Online from: 1945
Subject Area: Library and Information Studies
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|Title:||Legitimising bibliotherapy: evidence-based discourses in healthcare|
|Author(s):||Liz Brewster, (Information School, University of Sheffield, Sheffield, UK), Barbara Sen, (Information School, University of Sheffield, Sheffield, UK), Andrew Cox, (Information School, University of Sheffield, Sheffield, UK)|
|Citation:||Liz Brewster, Barbara Sen, Andrew Cox, (2012) "Legitimising bibliotherapy: evidence-based discourses in healthcare", Journal of Documentation, Vol. 68 Iss: 2, pp.185 - 205|
|Keywords:||Evaluation, Evidence-based practice, Health care, Literary forms, National Health Service, Occupational therapy, Public libraries, Public sector organizations|
|Article type:||Research paper|
|DOI:||10.1108/00220411211209186 (Permanent URL)|
|Publisher:||Emerald Group Publishing Limited|
|Acknowledgements:||The authors would like to thank the anonymous reviewers of this article for their helpful comments. They would also like to thank Michel Callon for permission to adapt and reproduce a diagram based on his ANT model.|
Purpose – The purpose of this paper is to explore how the use of self-help bibliotherapy developed from a local pilot scheme to become national policy in Wales. Analysis aims to focus on the use of evidence-based practice (EBP) as a justification in the process of policy creation.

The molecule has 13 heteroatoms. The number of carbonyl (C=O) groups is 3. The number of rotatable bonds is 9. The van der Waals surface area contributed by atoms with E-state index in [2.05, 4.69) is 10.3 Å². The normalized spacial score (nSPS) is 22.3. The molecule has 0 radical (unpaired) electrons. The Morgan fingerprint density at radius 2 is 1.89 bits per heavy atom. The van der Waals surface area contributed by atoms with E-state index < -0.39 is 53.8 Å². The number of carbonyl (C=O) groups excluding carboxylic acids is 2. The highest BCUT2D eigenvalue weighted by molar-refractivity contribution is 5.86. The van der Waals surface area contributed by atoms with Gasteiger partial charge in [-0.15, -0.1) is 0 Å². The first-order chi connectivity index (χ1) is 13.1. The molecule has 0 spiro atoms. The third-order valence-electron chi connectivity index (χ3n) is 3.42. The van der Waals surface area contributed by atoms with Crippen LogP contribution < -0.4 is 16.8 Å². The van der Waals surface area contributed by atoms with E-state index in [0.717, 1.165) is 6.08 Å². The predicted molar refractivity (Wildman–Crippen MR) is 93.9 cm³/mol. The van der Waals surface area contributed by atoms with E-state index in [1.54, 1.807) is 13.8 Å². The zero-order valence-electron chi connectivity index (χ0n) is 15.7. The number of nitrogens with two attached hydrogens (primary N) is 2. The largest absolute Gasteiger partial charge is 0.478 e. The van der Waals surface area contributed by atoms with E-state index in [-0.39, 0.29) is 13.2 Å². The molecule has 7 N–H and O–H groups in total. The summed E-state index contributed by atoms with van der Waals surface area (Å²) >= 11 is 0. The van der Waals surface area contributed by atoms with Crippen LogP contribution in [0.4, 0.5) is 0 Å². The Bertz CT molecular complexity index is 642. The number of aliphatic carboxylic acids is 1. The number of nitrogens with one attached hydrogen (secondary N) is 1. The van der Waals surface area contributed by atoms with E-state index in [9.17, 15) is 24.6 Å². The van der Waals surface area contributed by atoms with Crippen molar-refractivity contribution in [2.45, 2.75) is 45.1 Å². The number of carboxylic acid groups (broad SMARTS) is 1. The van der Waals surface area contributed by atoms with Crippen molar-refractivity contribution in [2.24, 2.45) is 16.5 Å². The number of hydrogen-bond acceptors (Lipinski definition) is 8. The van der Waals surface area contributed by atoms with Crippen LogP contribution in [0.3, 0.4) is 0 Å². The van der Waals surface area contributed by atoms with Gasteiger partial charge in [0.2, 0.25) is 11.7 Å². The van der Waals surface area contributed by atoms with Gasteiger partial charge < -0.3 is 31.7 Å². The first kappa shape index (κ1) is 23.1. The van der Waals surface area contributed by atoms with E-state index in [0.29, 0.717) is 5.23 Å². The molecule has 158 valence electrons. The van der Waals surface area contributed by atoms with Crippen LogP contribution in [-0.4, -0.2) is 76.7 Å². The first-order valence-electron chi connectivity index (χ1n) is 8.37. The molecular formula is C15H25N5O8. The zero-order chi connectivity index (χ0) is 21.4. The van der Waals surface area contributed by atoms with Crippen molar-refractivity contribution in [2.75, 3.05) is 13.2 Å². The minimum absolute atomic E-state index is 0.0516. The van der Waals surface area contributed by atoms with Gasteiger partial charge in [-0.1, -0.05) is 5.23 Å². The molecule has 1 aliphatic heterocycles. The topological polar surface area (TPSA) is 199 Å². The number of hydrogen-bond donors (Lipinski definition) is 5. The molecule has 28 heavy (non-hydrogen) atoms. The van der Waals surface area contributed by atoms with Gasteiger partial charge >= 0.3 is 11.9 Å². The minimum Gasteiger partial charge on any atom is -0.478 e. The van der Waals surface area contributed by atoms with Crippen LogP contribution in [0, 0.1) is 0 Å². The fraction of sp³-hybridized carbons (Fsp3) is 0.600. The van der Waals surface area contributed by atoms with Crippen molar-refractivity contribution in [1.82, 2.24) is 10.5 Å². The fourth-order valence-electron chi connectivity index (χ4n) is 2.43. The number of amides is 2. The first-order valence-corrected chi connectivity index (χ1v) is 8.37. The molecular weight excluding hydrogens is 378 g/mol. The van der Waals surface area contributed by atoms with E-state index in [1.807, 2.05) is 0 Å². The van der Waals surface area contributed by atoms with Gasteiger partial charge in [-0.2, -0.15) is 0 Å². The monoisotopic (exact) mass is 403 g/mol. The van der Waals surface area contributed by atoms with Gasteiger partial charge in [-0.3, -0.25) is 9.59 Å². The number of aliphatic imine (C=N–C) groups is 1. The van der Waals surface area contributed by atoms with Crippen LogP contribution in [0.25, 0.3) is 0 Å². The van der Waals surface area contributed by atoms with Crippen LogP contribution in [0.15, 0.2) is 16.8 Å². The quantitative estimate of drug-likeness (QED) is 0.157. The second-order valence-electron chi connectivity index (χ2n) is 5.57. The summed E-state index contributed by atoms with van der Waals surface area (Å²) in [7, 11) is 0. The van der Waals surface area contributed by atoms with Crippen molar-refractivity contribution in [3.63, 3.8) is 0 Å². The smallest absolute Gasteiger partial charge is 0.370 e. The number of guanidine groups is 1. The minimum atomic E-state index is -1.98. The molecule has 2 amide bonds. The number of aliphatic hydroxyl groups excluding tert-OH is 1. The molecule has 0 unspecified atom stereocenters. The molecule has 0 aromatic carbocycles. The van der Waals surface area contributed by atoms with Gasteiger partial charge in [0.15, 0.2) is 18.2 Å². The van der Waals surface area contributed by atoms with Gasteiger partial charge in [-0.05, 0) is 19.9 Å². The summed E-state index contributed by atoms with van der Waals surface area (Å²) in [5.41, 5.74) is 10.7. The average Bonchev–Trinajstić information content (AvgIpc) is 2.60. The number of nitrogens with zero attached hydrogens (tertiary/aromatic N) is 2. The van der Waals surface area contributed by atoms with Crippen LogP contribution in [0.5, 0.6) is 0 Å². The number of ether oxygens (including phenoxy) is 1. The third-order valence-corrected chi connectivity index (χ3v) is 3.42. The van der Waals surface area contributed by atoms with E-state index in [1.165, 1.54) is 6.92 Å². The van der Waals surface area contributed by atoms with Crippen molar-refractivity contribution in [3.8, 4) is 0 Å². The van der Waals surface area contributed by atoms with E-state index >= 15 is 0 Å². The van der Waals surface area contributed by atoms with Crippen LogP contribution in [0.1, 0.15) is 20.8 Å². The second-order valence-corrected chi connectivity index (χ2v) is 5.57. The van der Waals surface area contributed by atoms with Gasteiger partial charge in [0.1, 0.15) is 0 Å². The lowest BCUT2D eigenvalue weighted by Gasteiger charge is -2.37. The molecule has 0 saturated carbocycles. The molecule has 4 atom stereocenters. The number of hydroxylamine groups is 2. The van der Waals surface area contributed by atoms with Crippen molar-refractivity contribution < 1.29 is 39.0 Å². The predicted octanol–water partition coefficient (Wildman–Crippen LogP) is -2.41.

Design/methodology/approach – A mixed methodological approach was used to gather data, incorporating semi-structured interviews, documents, and descriptive statistics. Actor-network theory (ANT) was used as a critical lens to frame analysis.
Findings – The study finds that the translation from local pilot to national initiative was achieved using legitimising discourses including EBP. These discourses were used selectively, and in response to the needs of the focal actors in the network. The complex relationship between EBP and self-help bibliotherapy is explored in connection with healthcare policy, concluding that the use of EBP legitimises a lack of patient-centred evaluation.
Research limitations/implications – Limitations of the research include a lack of engagement with patients using the scheme, and future research should aim to present a more patient-centred account to complement this policy-focused work.
Originality/value – Little in-depth work has been conducted on the strategy behind the introduction of bibliotherapy schemes in the UK or elsewhere, and this paper presents an in-depth theoretical analysis of the first nationwide bibliotherapy scheme in the world.
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